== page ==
“Augmented Reality (AR) is a technology that blurs the line between what’s real and what’s computer-generated by overlaying digital images, video and other information onto real world content.” (http://www.augmentedreality.co.uk/)
Augmented Reality in Reality
Although Augmented Reality is not a new phenomenon (its roots can be traced back as far as Ivan Sutherlands’ work in 1968) the last few years have seen a dramatic rise in terms of its application and use in everyday life.
With the rise of ever more complex and faster processing capabilities of computers, phones and other hand held devices, augmented reality applications are becoming common place as tools that can help users understand and interpret data around them in new ways; from applications in engineering and medicine that allow professionals to more readily visualise potential solutions, to personal use that might help a user find the nearest geo-tagged restaurant.
The “overlay” nature of AR separates it significantly from the immersive nature of Virtual Reality (VR) and it is this “mixed” reality that has appeal within both the professional and personal fields; data no longer has to be a string of numbers to be interpreted by experts and can now be designed and represented in a manner more fit for purpose for consumption by humans.
For example, a “layers” application, now readily available for the vast majority of GPS and internet enabled devices, sends and receives data based on position and correlates that data with a multitude of social media data (from Twitter, Facebook, Flickr etc) in order to allow the user to view the latest and most local data, for example photographs on flickr, from within their phones’ camera interface without any need for complicated data management; the photographs are “overlayed” as icons on the phones’ screen.
(Screenshot of “layers” application Wikitude)
It is this “intelligent” data visualisation that can help AR applications convey more meaning and personal relevance to the user and create new means and forms of communication and interaction beyond the “data layer”; in this scenario the data handling is managed mostly through an Application Programming Interface (API), a protocol that allows programs and applications (e.g Twitter, Facebook etc.) to communicate with each other and the user with a minimum of programming intervention, providing more opportunity for designers to concentrate on the nature of the visualisation as opposed to how the data is captured and handled.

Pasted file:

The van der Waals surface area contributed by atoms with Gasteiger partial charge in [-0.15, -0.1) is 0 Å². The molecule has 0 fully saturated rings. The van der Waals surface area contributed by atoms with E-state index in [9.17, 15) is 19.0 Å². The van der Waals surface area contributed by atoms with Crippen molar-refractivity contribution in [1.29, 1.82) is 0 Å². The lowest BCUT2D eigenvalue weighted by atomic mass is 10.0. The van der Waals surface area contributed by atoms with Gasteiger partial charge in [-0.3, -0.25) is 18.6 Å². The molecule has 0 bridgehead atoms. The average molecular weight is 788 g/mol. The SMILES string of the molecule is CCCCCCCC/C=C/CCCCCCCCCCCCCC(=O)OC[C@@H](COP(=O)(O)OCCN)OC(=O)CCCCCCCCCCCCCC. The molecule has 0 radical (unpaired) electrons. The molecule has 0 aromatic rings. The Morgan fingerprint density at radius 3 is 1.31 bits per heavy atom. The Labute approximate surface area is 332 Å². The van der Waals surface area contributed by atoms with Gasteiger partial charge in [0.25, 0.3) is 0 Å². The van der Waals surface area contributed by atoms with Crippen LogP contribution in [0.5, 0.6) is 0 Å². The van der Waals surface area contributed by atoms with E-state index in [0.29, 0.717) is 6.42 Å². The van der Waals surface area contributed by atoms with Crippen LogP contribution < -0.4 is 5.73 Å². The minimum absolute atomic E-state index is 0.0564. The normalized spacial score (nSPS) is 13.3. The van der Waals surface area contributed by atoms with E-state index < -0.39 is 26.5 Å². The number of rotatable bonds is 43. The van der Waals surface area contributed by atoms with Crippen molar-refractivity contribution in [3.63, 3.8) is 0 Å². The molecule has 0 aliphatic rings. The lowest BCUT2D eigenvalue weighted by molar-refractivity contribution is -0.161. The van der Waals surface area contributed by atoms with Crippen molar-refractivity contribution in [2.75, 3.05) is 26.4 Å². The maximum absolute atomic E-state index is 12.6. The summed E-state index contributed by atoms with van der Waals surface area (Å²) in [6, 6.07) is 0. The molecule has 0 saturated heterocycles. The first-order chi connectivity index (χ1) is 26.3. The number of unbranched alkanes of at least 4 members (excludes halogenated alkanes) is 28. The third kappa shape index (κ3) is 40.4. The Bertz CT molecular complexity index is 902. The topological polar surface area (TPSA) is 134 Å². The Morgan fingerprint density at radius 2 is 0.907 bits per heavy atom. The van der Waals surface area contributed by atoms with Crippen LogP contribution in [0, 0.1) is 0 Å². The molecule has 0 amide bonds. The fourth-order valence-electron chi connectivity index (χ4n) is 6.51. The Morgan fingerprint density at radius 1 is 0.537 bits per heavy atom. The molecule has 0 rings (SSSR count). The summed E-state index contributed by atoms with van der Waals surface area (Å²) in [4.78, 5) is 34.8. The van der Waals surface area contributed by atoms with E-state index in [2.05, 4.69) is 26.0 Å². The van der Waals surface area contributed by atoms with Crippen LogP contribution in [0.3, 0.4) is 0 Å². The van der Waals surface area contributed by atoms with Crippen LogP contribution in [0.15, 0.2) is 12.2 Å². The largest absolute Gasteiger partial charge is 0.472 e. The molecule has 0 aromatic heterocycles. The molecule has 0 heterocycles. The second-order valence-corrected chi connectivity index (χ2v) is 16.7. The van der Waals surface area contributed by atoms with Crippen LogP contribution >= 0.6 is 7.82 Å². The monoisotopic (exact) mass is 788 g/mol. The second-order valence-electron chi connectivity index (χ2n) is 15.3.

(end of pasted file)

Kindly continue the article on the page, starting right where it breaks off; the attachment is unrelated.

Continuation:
AR, the Giant Finger and Design
While current developments around the use and application of AR might encourage us to rethink our relationship with technology, there are other implications that suggest a much more interactive and exploratory investigation of our relationship with technology and how that relationship might develop.
Since the inception of the computer as we know it, the means of interaction has mainly remained focussed on productivity and efficiency through the mouse/keyboard/monitor.
It is this focus that emergent thinking around the nature and application of physical computing is currently challenging.
The “traditional”, productivity based model has little in common with natural human interaction, and while this model has prompted cultural shifts in the way we interact with and understand technology (keyboards and mice being almost ubiquitous), as far as the technology itself is concerned, the user is no more than a giant finger, which for the user inevitably means there are a limited number of ways in which to interact.
This shift from “How do we react to technology” to “How does technology react to us” has opened an intriguing new line of thought among many designers and artists across the web and a focus on how the technology can interact more “human-ly” with users has become a rapidly evolving field.
From a physical design point of view, sensory data such as motion and gesture detection and face recognition as well as API based data from open online data sources can now be captured, analysed and interpreted by artists and designers using open-source Integrated Development Environments (IDEs) that have a focus on design and visualisation. Thus dialogue and experimentation may begin to challenge productivity and efficiency.
This experimental design can manifest itself in intriguing new ways; varied data sources can act as triggers within a physical space as well as physical interaction creating data visualisation.
The combination of both of these approaches creates its own data set that in turn can be visualised or act as secondary triggers, creating an organic and evolving interactive space that can allow us to investigate the nature of interaction, design and our environment.
(Data flow of organic physical computing setup)
As the advent of Web 2.0 technologies encouraged the use and production of new and experimental forms of media, intelligently designed social applications, physical computing and data visualisation can be seen as an essential element in helping us to understand and produce new media that can, in turn, help us understand and develop new ways and forms of communication and interaction.
These new media that connect, that are interactive and that are social have the potential to allow us to reflect on our relationship with technology, with the environment in which we exist and the people around us.